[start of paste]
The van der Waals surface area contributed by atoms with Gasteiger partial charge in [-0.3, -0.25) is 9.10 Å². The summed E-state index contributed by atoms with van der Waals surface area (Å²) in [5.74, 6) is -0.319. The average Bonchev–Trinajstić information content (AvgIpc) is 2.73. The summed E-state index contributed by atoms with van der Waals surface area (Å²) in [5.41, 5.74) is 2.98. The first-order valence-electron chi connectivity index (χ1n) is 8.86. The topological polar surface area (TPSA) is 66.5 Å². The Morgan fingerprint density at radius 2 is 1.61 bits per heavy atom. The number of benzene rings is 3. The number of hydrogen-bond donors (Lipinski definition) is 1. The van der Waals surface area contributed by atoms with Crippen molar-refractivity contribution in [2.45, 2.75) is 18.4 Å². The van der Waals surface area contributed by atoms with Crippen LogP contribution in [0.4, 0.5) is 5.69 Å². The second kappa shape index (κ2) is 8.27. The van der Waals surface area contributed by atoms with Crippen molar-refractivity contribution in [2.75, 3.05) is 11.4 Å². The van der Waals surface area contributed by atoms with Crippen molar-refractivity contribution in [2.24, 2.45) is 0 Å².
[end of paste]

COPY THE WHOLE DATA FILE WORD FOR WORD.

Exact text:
The van der Waals surface area contributed by atoms with Gasteiger partial charge in [-0.3, -0.25) is 9.10 Å². The summed E-state index contributed by atoms with van der Waals surface area (Å²) in [5.74, 6) is -0.319. The average Bonchev–Trinajstić information content (AvgIpc) is 2.73. The summed E-state index contributed by atoms with van der Waals surface area (Å²) in [5.41, 5.74) is 2.98. The first-order valence-electron chi connectivity index (χ1n) is 8.86. The topological polar surface area (TPSA) is 66.5 Å². The Morgan fingerprint density at radius 2 is 1.61 bits per heavy atom. The number of benzene rings is 3. The number of hydrogen-bond donors (Lipinski definition) is 1. The van der Waals surface area contributed by atoms with Crippen molar-refractivity contribution in [2.45, 2.75) is 18.4 Å². The van der Waals surface area contributed by atoms with Crippen LogP contribution in [0.4, 0.5) is 5.69 Å². The second kappa shape index (κ2) is 8.27. The van der Waals surface area contributed by atoms with Crippen molar-refractivity contribution in [2.75, 3.05) is 11.4 Å². The van der Waals surface area contributed by atoms with Crippen molar-refractivity contribution in [2.24, 2.45) is 0 Å².